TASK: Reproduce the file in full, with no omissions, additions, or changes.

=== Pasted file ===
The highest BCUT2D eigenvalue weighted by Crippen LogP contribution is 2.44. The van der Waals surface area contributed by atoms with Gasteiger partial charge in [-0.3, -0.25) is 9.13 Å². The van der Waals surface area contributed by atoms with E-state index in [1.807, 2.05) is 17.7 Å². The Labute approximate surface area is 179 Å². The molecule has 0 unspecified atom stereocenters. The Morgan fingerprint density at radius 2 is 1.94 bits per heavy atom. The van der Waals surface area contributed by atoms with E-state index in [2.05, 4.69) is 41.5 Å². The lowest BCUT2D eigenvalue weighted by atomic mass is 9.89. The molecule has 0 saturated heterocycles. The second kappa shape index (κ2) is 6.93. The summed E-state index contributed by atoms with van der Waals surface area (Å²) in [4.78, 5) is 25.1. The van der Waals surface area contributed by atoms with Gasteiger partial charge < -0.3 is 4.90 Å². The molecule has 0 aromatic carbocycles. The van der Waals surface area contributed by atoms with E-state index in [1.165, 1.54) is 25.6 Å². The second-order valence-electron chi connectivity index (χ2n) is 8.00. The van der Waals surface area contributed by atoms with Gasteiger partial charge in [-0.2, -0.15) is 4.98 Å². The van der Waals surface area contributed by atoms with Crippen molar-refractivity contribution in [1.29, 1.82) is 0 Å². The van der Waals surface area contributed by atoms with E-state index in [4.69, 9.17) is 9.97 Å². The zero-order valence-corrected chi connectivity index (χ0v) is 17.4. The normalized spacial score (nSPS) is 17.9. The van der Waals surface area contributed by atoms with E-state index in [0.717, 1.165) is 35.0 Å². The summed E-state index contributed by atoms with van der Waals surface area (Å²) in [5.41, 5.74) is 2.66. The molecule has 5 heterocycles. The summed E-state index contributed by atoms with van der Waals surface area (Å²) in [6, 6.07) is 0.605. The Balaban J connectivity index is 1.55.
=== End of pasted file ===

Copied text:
The highest BCUT2D eigenvalue weighted by Crippen LogP contribution is 2.44. The van der Waals surface area contributed by atoms with Gasteiger partial charge in [-0.3, -0.25) is 9.13 Å². The van der Waals surface area contributed by atoms with E-state index in [1.807, 2.05) is 17.7 Å². The Labute approximate surface area is 179 Å². The molecule has 0 unspecified atom stereocenters. The Morgan fingerprint density at radius 2 is 1.94 bits per heavy atom. The van der Waals surface area contributed by atoms with E-state index in [2.05, 4.69) is 41.5 Å². The lowest BCUT2D eigenvalue weighted by atomic mass is 9.89. The molecule has 0 saturated heterocycles. The second kappa shape index (κ2) is 6.93. The summed E-state index contributed by atoms with van der Waals surface area (Å²) in [4.78, 5) is 25.1. The van der Waals surface area contributed by atoms with Gasteiger partial charge < -0.3 is 4.90 Å². The molecule has 0 aromatic carbocycles. The van der Waals surface area contributed by atoms with E-state index in [1.165, 1.54) is 25.6 Å². The second-order valence-electron chi connectivity index (χ2n) is 8.00. The van der Waals surface area contributed by atoms with Gasteiger partial charge in [-0.2, -0.15) is 4.98 Å². The van der Waals surface area contributed by atoms with Crippen molar-refractivity contribution in [1.29, 1.82) is 0 Å². The van der Waals surface area contributed by atoms with E-state index in [4.69, 9.17) is 9.97 Å². The zero-order valence-corrected chi connectivity index (χ0v) is 17.4. The normalized spacial score (nSPS) is 17.9. The van der Waals surface area contributed by atoms with E-state index in [0.717, 1.165) is 35.0 Å². The summed E-state index contributed by atoms with van der Waals surface area (Å²) in [5.41, 5.74) is 2.66. The molecule has 5 heterocycles. The summed E-state index contributed by atoms with van der Waals surface area (Å²) in [6, 6.07) is 0.605. The Balaban J connectivity index is 1.55.